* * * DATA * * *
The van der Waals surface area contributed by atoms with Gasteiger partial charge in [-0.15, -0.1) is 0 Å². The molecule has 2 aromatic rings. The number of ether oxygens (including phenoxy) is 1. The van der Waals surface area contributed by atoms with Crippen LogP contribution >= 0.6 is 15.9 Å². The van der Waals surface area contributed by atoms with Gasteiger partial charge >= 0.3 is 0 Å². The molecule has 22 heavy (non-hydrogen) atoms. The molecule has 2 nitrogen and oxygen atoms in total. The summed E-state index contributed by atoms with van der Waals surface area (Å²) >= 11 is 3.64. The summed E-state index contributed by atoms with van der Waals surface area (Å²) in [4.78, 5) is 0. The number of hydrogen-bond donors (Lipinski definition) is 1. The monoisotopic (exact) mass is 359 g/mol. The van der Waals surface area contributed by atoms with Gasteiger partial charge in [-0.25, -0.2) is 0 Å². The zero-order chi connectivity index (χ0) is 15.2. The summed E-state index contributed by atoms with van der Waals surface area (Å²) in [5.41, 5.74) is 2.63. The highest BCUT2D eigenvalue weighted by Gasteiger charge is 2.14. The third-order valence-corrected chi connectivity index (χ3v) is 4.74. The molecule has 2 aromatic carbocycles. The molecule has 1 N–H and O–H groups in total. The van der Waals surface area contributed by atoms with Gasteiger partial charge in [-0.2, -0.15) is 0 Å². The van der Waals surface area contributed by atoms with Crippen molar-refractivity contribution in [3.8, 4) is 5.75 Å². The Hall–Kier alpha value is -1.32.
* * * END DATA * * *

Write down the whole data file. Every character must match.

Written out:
The van der Waals surface area contributed by atoms with Gasteiger partial charge in [-0.15, -0.1) is 0 Å². The molecule has 2 aromatic rings. The number of ether oxygens (including phenoxy) is 1. The van der Waals surface area contributed by atoms with Crippen LogP contribution >= 0.6 is 15.9 Å². The van der Waals surface area contributed by atoms with Gasteiger partial charge >= 0.3 is 0 Å². The molecule has 22 heavy (non-hydrogen) atoms. The molecule has 2 nitrogen and oxygen atoms in total. The summed E-state index contributed by atoms with van der Waals surface area (Å²) >= 11 is 3.64. The summed E-state index contributed by atoms with van der Waals surface area (Å²) in [4.78, 5) is 0. The number of hydrogen-bond donors (Lipinski definition) is 1. The monoisotopic (exact) mass is 359 g/mol. The van der Waals surface area contributed by atoms with Gasteiger partial charge in [-0.25, -0.2) is 0 Å². The zero-order chi connectivity index (χ0) is 15.2. The summed E-state index contributed by atoms with van der Waals surface area (Å²) in [5.41, 5.74) is 2.63. The highest BCUT2D eigenvalue weighted by Gasteiger charge is 2.14. The third-order valence-corrected chi connectivity index (χ3v) is 4.74. The molecule has 2 aromatic carbocycles. The molecule has 1 N–H and O–H groups in total. The van der Waals surface area contributed by atoms with Gasteiger partial charge in [-0.2, -0.15) is 0 Å². The van der Waals surface area contributed by atoms with Crippen molar-refractivity contribution in [3.8, 4) is 5.75 Å². The Hall–Kier alpha value is -1.32.